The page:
- Epic Zelda-like adventure
- Brutal God of War-style combat
- Deep RPG-like experience and weapons systems
- Great comic-book visuals and excellent score
- Dodgy moments from the camera
- Some over-long or over-intricate battles
- Review Price: £34.99
The worst thing you can say about Darksiders II is that it’s not exactly innovative. It was a charge laid at the original, which somehow found an unsuspected middle ground between God of War and Legend of Zelda, and it’s a charge that will be repeated against the sequel, which repeats the same trick then throws in great chunks of Diablo, Prince of Persia and Shadow of the Colossus for good measure. Does it matter? No. If a game is going to copy then we’d rather it copy the best from the best, and it takes real talent and passion to make it work as well as it does here. Unlike so many of last year’s over-hyped, underwhelming games, Darksiders II consistently delivers beyond your expectations and actually gets better the longer it goes on. Call it a Zelda clone if you must, but it’s one of the best Zelda clones we’ve ever played.
Darksiders II works as a kind of side-story to Darksiders, which saw everyone’s favourite horseman of the apocalypse, War, accused of jumping the gun and wiping out mankind. Following mucho adventuring and ass-kicking, it was all revealed to be part of a grand cosmic conspiracy. The sequel features War’s close compadre, Death, on a mission to make repairs for poor War’s supposed crime by returning humanity to the living world. It’s a story that will take Death to the Forge World where the elements of the universe were created, and to other worlds beyond, tackling a series of Zelda-like dungeons connected by a larger, semi-open world map.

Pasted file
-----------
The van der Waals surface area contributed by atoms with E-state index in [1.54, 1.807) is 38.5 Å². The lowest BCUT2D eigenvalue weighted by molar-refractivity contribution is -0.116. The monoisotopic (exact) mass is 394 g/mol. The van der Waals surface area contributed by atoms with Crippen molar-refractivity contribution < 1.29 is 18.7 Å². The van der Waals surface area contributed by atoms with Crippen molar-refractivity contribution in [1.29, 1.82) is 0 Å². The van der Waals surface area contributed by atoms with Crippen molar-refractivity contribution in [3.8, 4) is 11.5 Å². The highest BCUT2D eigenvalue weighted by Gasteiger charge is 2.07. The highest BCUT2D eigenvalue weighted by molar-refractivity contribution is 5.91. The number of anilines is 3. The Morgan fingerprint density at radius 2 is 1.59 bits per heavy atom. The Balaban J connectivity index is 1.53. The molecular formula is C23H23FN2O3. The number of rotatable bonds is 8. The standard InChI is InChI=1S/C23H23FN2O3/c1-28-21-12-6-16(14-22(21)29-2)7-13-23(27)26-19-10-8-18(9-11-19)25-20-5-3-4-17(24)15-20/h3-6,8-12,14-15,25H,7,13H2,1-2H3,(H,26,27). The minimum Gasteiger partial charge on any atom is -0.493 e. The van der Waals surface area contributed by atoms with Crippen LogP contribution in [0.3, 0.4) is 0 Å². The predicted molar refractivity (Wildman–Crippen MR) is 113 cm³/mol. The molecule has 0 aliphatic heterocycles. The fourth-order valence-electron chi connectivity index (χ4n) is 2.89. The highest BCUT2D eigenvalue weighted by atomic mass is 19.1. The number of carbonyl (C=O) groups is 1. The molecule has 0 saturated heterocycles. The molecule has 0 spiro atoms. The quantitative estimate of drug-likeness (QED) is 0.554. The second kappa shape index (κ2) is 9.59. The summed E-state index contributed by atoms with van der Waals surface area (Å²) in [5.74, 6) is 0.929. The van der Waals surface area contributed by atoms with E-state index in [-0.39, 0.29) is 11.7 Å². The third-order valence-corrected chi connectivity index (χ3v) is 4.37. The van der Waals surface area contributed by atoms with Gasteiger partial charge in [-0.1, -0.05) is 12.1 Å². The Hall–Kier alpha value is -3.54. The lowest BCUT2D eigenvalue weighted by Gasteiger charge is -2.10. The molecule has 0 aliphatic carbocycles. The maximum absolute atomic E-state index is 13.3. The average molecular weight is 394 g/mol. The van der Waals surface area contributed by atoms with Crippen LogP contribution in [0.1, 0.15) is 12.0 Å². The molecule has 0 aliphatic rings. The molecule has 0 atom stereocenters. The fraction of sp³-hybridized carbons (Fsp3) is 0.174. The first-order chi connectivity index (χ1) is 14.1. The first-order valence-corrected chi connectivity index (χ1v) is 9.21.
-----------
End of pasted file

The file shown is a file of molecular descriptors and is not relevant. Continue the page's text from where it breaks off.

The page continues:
The basic elements of Darksiders remain: exploring the dungeons and solving a range of puzzles, as Link might in Zelda, and battering hordes of monsters into submission as Kratos might in God of War. The dungeons start off fairly simple, with a whole lot of rolling blocks onto circular switches, but scale up nicely with the addition of stone automatons, a Hookshot-style grapple and a selection of other goodies. The combat, meanwhile, sticks close to the fast-paced, brutal, combo-heavy style of God of War, with the emphasis on timing, evades and the tactical use of special abilities. While it’s not as technically complex as a Ninja Gaiden or Devil May Cry, we’d recommend that those without a penchant for challenging action games dial the difficulty down: combat in Darksiders II can get seriously tough.
For the sequel, these twin pillars are joined by two more. Firstly, there’s a new focus on platforming. While Death lacks War’s bulk and armour, he’s a faster and more lithe protagonist, specialising in the sort of wall-running, pillar-grabbing, beam-hopping action you’ll be familiar with if you played the Prince of Persia: Sands of Time trilogy. The controls are slick and the environments designed around Death’s moves, and it’s surprising how well the platforming and the more Zelda-like exploration mix.
The Power of Loot
Even more importantly, Darksiders II has gone bonkers for Diablo-style loot. Most games of this ilk stop at a choice of weapons, or maybe a shield or suit of armour, but Darksiders II allows you to customise Death’s armaments and every part of his apparel, picking and choosing from a constant flow of new arms, bracers, greaves, wrappings, trinkets and the like. You can’t even smack a bunch of creepy lizard-beasts without them spewing out a warhammer or some vambraces as they die. There are dozens of variations, and picking between them is practically a game in itself. Death’s main weapon – twin scythes – come in a range of fruity flavours, and can be backed up with a selection of hammers, axes, claws, glaives and maces. Best of all, grab a possessed weapon and you can sacrifice other weapons to it, levelling it up and adding capabilities. In Darksiders II even the armoury has a skill tree.